IN response to a recent energy demand and capacity forecast report, TRUenergy has altered its plans for the proposed 1000 megawatt gas-fired power station at Yallourn.
The Australian Energy Market Operators, National Electricity Forecasting Report, released in June, influenced TRUenergy to modify their $1.8 billion Combined Cycle Gas Turbine power station proposal to an open cycle gas turbine, to target the greater demand.
TRUenergy is proposing to now develop the project as an initial Open Cycle Gas Turbine power station with two units that can be converted into a 1000MW CCGT when there is the demand in the market.
The move aims to give TRUenergy greater flexibility in altering generation capacity dependent on the demand following the AEMO report which revealed a fall in CCGT baseload generations capacity.
TRUenergy thermal generation manager Graham Dowers said the electricity market requirements could be better managed through a staged approach, starting with an initial OCGT stage, which could accommodate fluctuations in electricity demand with the option to move to CCGT in line with market demand.
The company recently requested agreement from the Department of Planning and Community Development panel to modify and re-exhibit the Environment Effects Statement to assess an OCGT stage.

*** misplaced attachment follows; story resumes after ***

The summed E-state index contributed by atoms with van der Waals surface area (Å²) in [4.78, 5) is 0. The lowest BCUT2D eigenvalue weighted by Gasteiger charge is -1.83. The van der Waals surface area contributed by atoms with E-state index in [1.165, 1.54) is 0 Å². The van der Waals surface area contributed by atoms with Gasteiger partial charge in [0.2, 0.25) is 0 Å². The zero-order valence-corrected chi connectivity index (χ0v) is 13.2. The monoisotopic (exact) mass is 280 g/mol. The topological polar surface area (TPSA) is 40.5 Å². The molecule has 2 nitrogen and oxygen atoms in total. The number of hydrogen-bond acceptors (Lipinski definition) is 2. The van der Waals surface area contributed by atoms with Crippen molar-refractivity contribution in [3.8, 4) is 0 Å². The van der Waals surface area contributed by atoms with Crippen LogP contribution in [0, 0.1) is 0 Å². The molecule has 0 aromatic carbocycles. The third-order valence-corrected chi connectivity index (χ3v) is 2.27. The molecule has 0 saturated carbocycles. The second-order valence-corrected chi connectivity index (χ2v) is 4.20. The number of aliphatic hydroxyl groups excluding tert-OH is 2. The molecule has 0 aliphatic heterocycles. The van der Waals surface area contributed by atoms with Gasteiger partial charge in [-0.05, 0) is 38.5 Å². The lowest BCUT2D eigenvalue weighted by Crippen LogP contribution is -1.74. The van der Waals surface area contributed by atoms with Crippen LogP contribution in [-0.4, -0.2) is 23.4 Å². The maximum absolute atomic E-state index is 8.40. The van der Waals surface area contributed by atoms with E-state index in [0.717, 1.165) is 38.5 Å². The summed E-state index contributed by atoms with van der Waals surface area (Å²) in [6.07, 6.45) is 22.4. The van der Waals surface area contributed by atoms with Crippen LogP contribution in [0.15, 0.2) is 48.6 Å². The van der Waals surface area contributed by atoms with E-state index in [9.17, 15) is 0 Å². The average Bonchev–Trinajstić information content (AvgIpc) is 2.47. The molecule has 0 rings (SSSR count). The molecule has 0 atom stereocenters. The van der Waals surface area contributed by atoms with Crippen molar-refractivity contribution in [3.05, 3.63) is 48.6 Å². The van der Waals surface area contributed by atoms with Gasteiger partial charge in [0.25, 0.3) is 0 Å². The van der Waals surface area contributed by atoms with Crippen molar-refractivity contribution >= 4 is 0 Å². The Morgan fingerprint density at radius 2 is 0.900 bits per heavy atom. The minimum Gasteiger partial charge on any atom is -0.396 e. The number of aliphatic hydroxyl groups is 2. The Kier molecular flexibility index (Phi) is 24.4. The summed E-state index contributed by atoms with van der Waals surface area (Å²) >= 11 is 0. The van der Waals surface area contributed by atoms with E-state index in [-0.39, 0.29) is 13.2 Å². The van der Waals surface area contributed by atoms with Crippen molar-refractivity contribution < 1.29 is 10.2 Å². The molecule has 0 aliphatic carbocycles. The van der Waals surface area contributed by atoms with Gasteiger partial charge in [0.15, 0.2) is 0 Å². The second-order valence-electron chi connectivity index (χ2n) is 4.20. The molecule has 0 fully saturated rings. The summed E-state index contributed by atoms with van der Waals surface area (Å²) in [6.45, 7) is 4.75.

Initially proposed in 2009, TRUenergy spokesperson Carl Kitchen said the alterations to the proposal would not significantly affect the project’s planning process period.
“We need to go through the permitting phase and then once we have the official clearing and go ahead, we will make a final investment decision,” Mr Kitchen said.
Mr Kitchen explained an OCGT was used for peak demand period, such as summer, and ran less frequently than CCGTs.
The OCGTs can be converted to a CCGT power station by introducing the steam turbine cycle.
However, the AEMO report has forecasted reduced energy use across eastern and south eastern Australia that was likely to result in the deferral of new electricity generation or transmission network investment for years.
The NEFR showed lower industrial energy consumption, significant uptake of rooftop solar photovoltaic systems and consumer response to rising electricity prices were behind a 2.4 per cent drop in annual energy for 2011 to 2012.
“Structural change in the Australian economy is having disparate impacts across the eastern and south eastern states, particularly in the wake of the global financial crisis,” AEMO chief executive officer Matt Zema said.
“We have not seen electricity use drop this much since the National Electricity Market commenced.
“Consumers have responded to price increases and taken advantage of government feed-in tariffs by installing rooftop PV systems and adopting energy efficiency measures, and that has reduced the amount of energy supplied by the electricity grid.
“Investment signals for new large scale electricity infrastructure are muted when compared to a year ago,” Mr Zema said.
The DPCD will advise TRUenergy on its ability to transfer their CCGT proposal to the OCGT and its requirements.
TRUenergy has briefed key stakeholders such as the Latrobe City Council, Department of Primary Industries, Department of Sustainability and Environment and the Environment Protection Authority on its request.
Mr Kitchen said the proposal would not impact on the transmission and gas pipeline planning.